And why shouldn’t he? Those tales are dripping with fantasy, friendship, optimism and joy. Just two years ago the film Christopher Robin starring Ewan MacGregor overjoyed audiences, earned more money than any previous Pooh flick, and garnered a nomination for Best Visual Effects, which I firmly believe it should have won. I was honoured to extract a moment of my Saturday to pay tribute to the great golden bear of all our childhoods.

National Michigan Day

“Si quaeris peninsulam amoenam circumspice.”

“If you seek a pleasant peninsula, look about you.”

Such is the official motto of the Great Lake State, or Wolverine State, or Mitten State. We indulged in some state-specific revelry in the greatest of possible ways: we ate.

The cuisine of Michigan includes some wonderful gems. The Sanders hot fudge cream puff is apparently one of the most beloved desserts in the land. We fashioned our own, sandwiching ice cream between the shells of delicious cream puffs, smothered in hot fudge sauce. If that wasn’t enough (and it probably was, but fuck it – it wasn’t), we enjoyed a Boston Cooler, which is a blended shake consisting of ice cream and ginger ale. We should have used Vernors, the classic ginger ale originally sold on Woodward Avenue in Detroit back in 1866, but we had to make due with what we could find here.

This was a magnificent feast. Hot fudge cream-puff sundae and a ginger ale shake for dinner? How could you go wrong? Apart from nutritionally, I suppose. But then couldn’t it all be “part of this nutritious breakfast” once we included some Kellogg’s cereals, headquartered in Battle Creek ever since the Kellogg brothers came up with their toasted corn flakes in 1906? Probably not, but we did it anyway. We’re grown ups. We can do shit like this.

No celebration of Michigan would be complete without a healthy sampling of Motown music. Sure, the state also spawned Madonna, Bob Seger, Jack White, Alice Cooper, Eminem, MC5 and the Stooges, but the city birthed an entire genre. I mean, sure New Orleans gave us Trent Reznor, but the city will always be known for jazz and funk. Detroit will always be Motown. We dipped into everything from Marvin to the Mavelettes; from Tammi to the Temptations; from Smokey to Starr (Edwin, not Ringo). To my ears, this is the pinnacle of popular music. It simply doesn’t get better than this. Thanks, Michigan.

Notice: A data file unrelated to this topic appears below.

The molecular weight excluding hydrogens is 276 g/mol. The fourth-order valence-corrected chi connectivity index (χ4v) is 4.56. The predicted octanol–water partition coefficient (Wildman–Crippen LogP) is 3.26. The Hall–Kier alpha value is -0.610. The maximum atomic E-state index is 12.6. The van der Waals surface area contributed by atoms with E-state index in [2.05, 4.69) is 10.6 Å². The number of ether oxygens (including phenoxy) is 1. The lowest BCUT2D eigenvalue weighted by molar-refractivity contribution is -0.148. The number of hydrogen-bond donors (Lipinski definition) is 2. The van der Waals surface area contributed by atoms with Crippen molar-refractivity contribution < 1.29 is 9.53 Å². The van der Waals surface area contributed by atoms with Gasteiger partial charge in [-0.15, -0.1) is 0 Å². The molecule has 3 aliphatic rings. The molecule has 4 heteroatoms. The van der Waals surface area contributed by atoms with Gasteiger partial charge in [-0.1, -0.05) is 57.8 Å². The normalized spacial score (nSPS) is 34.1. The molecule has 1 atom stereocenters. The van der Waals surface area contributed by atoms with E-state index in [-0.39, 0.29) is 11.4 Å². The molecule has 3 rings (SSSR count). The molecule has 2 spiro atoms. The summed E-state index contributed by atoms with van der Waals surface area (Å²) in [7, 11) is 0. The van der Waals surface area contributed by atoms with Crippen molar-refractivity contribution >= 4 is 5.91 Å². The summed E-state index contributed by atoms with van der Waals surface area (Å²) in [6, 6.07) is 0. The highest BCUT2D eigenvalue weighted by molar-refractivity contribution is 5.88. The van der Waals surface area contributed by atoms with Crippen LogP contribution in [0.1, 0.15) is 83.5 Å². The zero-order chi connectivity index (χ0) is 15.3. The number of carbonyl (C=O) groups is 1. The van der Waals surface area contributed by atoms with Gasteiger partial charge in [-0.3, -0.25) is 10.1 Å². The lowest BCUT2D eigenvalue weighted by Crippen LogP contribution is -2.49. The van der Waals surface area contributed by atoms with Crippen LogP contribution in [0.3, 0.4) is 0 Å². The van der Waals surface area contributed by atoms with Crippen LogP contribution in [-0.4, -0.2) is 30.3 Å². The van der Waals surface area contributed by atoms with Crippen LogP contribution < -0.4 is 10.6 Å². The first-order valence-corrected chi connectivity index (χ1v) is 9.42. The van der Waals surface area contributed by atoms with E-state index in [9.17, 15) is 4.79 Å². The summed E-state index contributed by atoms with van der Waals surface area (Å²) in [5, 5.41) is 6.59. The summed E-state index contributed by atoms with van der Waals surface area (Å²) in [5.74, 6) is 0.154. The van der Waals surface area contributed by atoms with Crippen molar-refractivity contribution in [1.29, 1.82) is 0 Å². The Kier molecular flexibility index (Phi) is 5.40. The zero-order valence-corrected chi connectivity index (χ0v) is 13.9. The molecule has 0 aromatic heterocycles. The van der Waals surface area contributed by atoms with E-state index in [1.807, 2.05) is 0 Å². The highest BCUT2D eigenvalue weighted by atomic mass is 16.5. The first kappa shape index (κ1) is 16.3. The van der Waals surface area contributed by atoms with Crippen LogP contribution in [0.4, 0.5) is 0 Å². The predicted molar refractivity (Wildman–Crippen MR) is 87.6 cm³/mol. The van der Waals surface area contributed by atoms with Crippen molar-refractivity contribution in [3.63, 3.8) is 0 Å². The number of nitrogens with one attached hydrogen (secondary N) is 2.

Patras Carnival

I nearly forgot – the Patras Carnival unfurled its majesty on Friday. For a month and a half, until the solemn morning chimes of Clean Monday (welcome to Lent!), you’ll find balls, parades, a treasure hunt, mad colours, wild floats and all sorts of revelry. Patras is Greece’s third-largest city, and this time of year it is probably the #1 city on the continent for celebration. If we ever take this weird celebration gig worldwide, this will be a must.

Because no one felt like parading outside during the consistent -30 temperatures this week, I instead commemorated this event with a lunch-time feast of Greek cuisine at the Oil Lamp restaurant downtown. The salad was tasty, the meatballs divine, but damn… whatever the Greeks do to potatoes (and I prefer this to remain a mystery; there is precious little magic remaining in this world), it is heaven. Take some time and add a little spanakopita to your life before Clean Monday crashes down. Do it for Patras.

It’s championship Sunday for those of us who still enjoy NFL football, in spite of having spent the previous four and a half months watching guys suffer life-altering and potentially debilitating injuries. We were hoping to enjoy some Quark cheese for National Quark Day, but were unable to source it anywhere within the city. So today we get to relax and celebrate only one item (unless we pick something from the weekly or monthly parties):

  • National Popcorn Day. What more needs to be said? Popcorn fuels the soul and evokes memories of cinematic brilliance. Popcorn will be enjoyed heartily.

Saturday, January 18, 2020

As of yesterday morning, Edmonton had achieved the longest continuous stretch of -30 or colder (with wind chill) since 1982. As of the moment of this publication, we’re up to nearly 160 straight hours, which is the 7th longest such stretch in the city’s history. Alas, you wouldn’t know the Chill of Yuki-onna had descended upon this land by the happy warmth of our bellies. Why? I’m glad you asked.

National Hot Buttered Rum Day

Neither of us had ever sampled this delicacy. Its name is the song of a frozen night. It’s the melody of the snow wasset, tuned to a frequency that only the crystalline air of pure unadulterated winter can carry. My (Marty’s) taste buds were in a perpetual quake all day in anticipation of this beverage. Upon learning that it has a history as a tiki beverage, those taste buds were tizzied into an absolute throttle.

We tracked down this recipe from Rachel Ray, which is remarkably similar to the official Trader Vic recipe. The key difference is that Trader Vic made a “batter”, which would be kept in the freezer, then scooped out and mixed with rum and hot water. We decided to try both. Rachel’s recipe calls for honey and spiced rum. Vic suggests no honey, and regular rum. We mixed the ingredients (without honey), and created the “batter”, half of which went in the freezer. The other half got blended with honey and splashed with Captain Morgan’s finest. We’ll try out the batter (with regular rum) later this weekend.